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Causes of infertility in women
There are many possible causes of infertility. Unfortunately, in about one-third of cases no cause is ever identified.
Problems with ovulation are the most common cause of infertility in women, experts say. Ovulation is the monthly release of an egg. In some cases the woman never releases eggs, while in others the woman does not release eggs during come cycles.
Ovulation disorders can be due to:
- Premature ovarian failure - the woman's ovaries stop working before she is 40.
- PCOS (polycystic ovary syndrome) - the woman's ovaries function abnormally. She also has abnormally high levels of androgen. About 5% to 10% of women of reproductive age are affected to some degree. Also called Stein-Leventhal syndrome.
- Hyperprolactinemia - if prolactin levels are high and the woman is not pregnant or breastfeeding, it may affect ovulation and fertility.
- Poor egg quality - eggs that are damaged or develop genetic abnormalities cannot sustain a pregnancy. The older a woman is the higher the risk.
- Overactive thyroid gland
- Underactive thyroid gland
- Some chronic conditions, such as AIDS or cancer.
Scientists discover gene that may explain infertility
Scientists from the University of Edinburgh reported in the Journal of Cell Science that they identified a gene that controls a vital process in the formation of healthy fertile eggs.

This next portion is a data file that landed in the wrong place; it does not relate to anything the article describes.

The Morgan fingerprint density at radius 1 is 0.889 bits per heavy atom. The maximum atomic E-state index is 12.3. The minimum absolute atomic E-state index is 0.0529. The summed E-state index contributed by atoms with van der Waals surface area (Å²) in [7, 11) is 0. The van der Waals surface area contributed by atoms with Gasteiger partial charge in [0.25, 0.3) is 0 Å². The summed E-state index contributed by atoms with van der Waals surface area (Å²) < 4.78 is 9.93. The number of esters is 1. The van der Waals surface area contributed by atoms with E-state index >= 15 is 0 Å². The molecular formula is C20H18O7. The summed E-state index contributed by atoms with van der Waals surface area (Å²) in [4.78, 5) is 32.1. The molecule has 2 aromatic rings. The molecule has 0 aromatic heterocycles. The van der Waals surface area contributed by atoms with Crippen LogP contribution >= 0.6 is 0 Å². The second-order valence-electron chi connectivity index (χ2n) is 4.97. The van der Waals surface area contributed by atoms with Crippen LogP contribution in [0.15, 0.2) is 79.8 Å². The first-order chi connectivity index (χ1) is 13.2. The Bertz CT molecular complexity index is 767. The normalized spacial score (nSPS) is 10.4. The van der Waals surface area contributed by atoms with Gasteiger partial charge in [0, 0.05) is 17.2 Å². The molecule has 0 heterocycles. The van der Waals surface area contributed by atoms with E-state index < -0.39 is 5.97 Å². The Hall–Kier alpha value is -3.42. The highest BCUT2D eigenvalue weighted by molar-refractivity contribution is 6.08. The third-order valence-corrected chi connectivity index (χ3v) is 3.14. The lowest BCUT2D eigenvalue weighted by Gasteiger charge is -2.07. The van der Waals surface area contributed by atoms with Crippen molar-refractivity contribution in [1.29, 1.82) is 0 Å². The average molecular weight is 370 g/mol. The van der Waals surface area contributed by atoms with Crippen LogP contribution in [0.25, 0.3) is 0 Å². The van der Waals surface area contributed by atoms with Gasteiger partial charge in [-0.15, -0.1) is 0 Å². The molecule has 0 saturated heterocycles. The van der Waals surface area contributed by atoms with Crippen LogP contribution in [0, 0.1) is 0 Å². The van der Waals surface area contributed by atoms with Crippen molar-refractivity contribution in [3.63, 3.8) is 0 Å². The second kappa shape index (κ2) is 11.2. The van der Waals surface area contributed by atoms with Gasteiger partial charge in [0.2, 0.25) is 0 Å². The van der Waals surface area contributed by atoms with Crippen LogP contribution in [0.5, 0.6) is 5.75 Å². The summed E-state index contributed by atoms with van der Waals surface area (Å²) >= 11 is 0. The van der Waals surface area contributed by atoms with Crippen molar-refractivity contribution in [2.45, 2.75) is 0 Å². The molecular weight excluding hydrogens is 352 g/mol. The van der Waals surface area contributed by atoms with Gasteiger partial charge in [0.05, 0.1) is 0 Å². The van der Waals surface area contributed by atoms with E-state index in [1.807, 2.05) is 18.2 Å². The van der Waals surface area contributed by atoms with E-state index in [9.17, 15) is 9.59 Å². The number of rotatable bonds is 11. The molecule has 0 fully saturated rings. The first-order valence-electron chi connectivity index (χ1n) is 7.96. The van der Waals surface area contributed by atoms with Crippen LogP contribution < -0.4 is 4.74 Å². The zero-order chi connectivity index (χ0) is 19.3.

They say their breakthrough will help researchers better understand how cells divide during reproduction, which in turn will help explain low fertility and sterility.
Problems in the uterus or fallopian tubes
The egg travels from the ovary to the uterus (womb) where the fertilized egg grows. If there is something wrong in the uterus or the fallopian tubes the woman may not be able to conceive naturally. This may be due to:
- Surgery - pelvic surgery can sometimes cause scarring or damage to the fallopian tubes. Cervical surgery can sometimes cause scarring or shortening of the cervix. The cervix is the neck of the uterus.
- Submucosal fibroids - benign or non-cancerous tumors found in the muscular wall of the uterus, occurring in 30% to 40% of women of childbearing age. They may interfere with implantation. They can also block the fallopian tube, preventing sperm from fertilizing the egg. Large submucosal uterine fibroids may make the uterus' cavity bigger, increasing the distance the sperm has to travel.
- Endometriosis - cells that are normally found within the lining of the uterus start growing elsewhere in the body.
- Previous sterilization treatment - if a woman chose to have her fallopian tubes blocked. It is possible to reverse this process, but the chances of becoming fertile again are not high. However, an eight-year study showed tubal reversal surgery results in higher pregnancy and live birth rates and is less costly than IVF.
Some drugs can affect the fertility of a woman. These include:
- NSAIDs (non-steroidal anti-inflammatory drugs) - women who take aspirin or ibuprofen long-term may find it harder to conceive.
- Chemotherapy - some medications used in chemotherapy can result in ovarian failure. In some cases, this side effect of chemotherapy may be permanent.
If radiation therapy was aimed near the womans reproductive organs there is a higher risk of fertility problems.
Some women who take marijuana or cocaine may have fertility problems.